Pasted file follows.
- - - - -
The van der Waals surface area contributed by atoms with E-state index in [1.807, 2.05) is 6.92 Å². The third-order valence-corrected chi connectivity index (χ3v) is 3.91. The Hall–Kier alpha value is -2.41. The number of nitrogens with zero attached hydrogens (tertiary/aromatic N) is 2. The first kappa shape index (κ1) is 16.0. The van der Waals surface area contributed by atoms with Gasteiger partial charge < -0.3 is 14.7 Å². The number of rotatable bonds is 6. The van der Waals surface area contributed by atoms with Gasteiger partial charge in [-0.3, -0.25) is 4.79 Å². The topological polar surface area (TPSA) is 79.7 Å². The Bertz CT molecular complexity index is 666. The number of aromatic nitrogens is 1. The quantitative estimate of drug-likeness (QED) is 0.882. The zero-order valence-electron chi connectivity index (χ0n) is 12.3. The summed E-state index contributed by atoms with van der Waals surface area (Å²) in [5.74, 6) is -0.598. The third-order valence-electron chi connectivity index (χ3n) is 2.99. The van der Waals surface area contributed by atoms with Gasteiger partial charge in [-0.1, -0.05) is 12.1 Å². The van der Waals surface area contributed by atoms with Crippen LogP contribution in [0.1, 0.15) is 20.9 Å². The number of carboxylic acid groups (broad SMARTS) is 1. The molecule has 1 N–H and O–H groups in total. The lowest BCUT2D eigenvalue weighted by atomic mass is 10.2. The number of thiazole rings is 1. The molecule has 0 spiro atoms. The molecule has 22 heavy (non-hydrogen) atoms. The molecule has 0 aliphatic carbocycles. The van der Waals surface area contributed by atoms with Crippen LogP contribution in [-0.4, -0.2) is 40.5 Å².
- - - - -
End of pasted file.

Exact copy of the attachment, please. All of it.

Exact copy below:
The van der Waals surface area contributed by atoms with E-state index in [1.807, 2.05) is 6.92 Å². The third-order valence-corrected chi connectivity index (χ3v) is 3.91. The Hall–Kier alpha value is -2.41. The number of nitrogens with zero attached hydrogens (tertiary/aromatic N) is 2. The first kappa shape index (κ1) is 16.0. The van der Waals surface area contributed by atoms with Gasteiger partial charge < -0.3 is 14.7 Å². The number of rotatable bonds is 6. The van der Waals surface area contributed by atoms with Gasteiger partial charge in [-0.3, -0.25) is 4.79 Å². The topological polar surface area (TPSA) is 79.7 Å². The Bertz CT molecular complexity index is 666. The number of aromatic nitrogens is 1. The quantitative estimate of drug-likeness (QED) is 0.882. The zero-order valence-electron chi connectivity index (χ0n) is 12.3. The summed E-state index contributed by atoms with van der Waals surface area (Å²) in [5.74, 6) is -0.598. The third-order valence-electron chi connectivity index (χ3n) is 2.99. The van der Waals surface area contributed by atoms with Gasteiger partial charge in [-0.1, -0.05) is 12.1 Å². The van der Waals surface area contributed by atoms with Crippen LogP contribution in [0.1, 0.15) is 20.9 Å². The number of carboxylic acid groups (broad SMARTS) is 1. The molecule has 1 N–H and O–H groups in total. The lowest BCUT2D eigenvalue weighted by atomic mass is 10.2. The number of thiazole rings is 1. The molecule has 0 spiro atoms. The molecule has 22 heavy (non-hydrogen) atoms. The molecule has 0 aliphatic carbocycles. The van der Waals surface area contributed by atoms with Crippen LogP contribution in [-0.4, -0.2) is 40.5 Å².